“While working there, I got cast as the lead in an off-off Broadway play, The Robbers, and got my first New York review – in the Village Voice, “he recalled. “It was extremely complimentary, because they compared me to both Marlon Brando and Karl Malden in the same sentence, so for weeks my friends called me ‘Marlon Malden.'” Spacey laughed. “Joe Papp showed up at the play one night and fired me the next day. I was stunned, because it was paying my rent. Joe said, “I saw an actor last night onstage, and you’ve become too comfortable here.” He did me the greatest favor in the world by literally shoving me out the door. Four months later, Joe Papp was in the opening-night audience of my first Broadway play.”
The play was Ibsen’s Ghosts. David Rabe’s Hurlyburly, directed by Mike Nichols, followed in 1985. In 1986, he was cast with Jack Lemmon in Long Day’s Journey Into Night, a hit in London and new York. At 26, he was on his way to stage stardom.
Spacey did some TV work, notably in Wiseguy, then the films Heartburn, Working Girl, A Show of Force and Henry & June. In 1991, he returned to Broadway in Neil Simon’s Lost in Yonkers, winning a Tony Award.
While he continues to make movies – Ordinary Decent Criminal and Hospitality Suite recently were completed – the theater remains his first love. “I learned how to act in theater, not in film,” he said. “And some of us actors use our film experience to subsidize our theater existence. I did a number of movies to be able to afford to go to London and be paid 260 pounds [about $430] a week to do The Iceman Cometh.”
At his insistence and out of respect for the other 23 actors in the play, Spacey received equal alphabetical billing, shared a communal dressing room and was paid union minimum wage ($1135 a week during its Broadway run), although he was co-producer and Iceman required nearly two years of his time.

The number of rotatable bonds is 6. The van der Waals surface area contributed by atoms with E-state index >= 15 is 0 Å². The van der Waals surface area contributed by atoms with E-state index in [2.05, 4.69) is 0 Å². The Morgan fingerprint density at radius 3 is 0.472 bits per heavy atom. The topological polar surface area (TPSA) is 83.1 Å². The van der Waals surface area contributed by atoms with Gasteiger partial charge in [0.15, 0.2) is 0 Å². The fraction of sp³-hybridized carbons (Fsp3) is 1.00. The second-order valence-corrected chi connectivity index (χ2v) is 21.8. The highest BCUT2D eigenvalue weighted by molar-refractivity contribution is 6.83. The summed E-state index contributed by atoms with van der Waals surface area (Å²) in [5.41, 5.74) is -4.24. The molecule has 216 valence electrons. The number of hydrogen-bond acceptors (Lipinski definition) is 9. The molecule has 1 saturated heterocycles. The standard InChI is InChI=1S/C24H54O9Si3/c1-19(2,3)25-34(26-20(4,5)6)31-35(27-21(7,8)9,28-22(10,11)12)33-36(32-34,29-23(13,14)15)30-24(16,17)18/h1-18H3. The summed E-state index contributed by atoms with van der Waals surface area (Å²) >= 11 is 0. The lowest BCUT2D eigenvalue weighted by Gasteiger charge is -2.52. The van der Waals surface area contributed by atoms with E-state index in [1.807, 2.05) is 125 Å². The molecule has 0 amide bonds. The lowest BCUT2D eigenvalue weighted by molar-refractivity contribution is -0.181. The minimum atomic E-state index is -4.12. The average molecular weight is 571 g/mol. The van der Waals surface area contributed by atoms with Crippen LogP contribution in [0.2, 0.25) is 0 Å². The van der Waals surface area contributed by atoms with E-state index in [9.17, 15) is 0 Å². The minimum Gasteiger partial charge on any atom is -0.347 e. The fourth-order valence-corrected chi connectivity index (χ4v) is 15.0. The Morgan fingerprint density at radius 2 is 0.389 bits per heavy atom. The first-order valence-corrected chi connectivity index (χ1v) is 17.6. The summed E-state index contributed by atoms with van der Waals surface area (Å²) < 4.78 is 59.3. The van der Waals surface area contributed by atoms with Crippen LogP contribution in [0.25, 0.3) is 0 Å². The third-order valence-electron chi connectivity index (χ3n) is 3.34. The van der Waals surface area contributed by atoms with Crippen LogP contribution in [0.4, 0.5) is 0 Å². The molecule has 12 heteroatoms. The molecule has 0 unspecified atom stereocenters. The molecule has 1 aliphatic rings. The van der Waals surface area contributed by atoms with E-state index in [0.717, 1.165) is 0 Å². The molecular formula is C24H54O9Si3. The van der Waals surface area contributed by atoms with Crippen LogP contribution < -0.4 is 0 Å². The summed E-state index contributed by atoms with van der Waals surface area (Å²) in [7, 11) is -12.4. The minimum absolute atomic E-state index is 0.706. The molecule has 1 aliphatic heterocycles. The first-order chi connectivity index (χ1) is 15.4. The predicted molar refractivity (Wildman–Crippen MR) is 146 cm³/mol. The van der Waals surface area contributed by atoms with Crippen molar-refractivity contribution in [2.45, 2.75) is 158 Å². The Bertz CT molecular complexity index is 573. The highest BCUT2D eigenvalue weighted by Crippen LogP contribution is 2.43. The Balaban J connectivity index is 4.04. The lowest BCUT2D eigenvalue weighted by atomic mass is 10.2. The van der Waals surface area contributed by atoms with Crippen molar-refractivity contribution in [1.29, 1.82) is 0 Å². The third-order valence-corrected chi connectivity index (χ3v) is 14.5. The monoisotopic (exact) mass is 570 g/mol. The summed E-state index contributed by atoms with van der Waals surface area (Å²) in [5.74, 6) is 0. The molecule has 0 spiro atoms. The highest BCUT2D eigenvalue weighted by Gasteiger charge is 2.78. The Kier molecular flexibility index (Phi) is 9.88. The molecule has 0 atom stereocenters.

“Theater civilizes us,” he observed. “It is a place where an audience has to work, and it can be difficult, because it deals with ideas. It can be dangerous and provocative, the most exciting three-dimensional experience an audience will ever have.
Nothing comes close to it – this living experience between the actor and the audience, sharing the same space at the same time. That’s not illusion, although it’s make-believe.
“Everyone loves to escape. Theater is a form of escape that, at the same time, can be illuminating about what there is no escape from, about what’s worth sticking around for, fighting for, building relationships on. In it, there exist those incredible moments where you get a glimpse of how beautifully poetic and meaningful life can be.
“I feel such gratitude. I’ve been able to craft a life and career for myself because of what others did for me.” I asked if Katharine Hepburn – who, years ago, had empathized with his youthful desire to act – was among those for whom he felt gratitude.
He nodded. “The last time I saw her was in Canada,” he said. “We were both doing movies. I rented an apartment in Vancouver in the building where she also happened to be staying. One day I got on the elevator, and there Hepburn was. She said, ‘Mr. Spacey, are you following me?”‘ He smiled. “We shared Thanksgiving there together. The day Katharine Hepburn left Vancouver, she gave me a scarf, put it around me and said, ‘Stay warm.”‘ ~
October 24, 1999, Pages 4-6, Cover photo by Eddie Adams.
Other photos we’ve seen many times. Kevin as Hickey in The Iceman Cometh, Kevin and Jack Lemmon in Glengarry Glen Ross, Kevin as Verbal Kint, Kevin and Danny DeVito in L.A. Confidential, and Kevin with Annette Bening in American Beauty.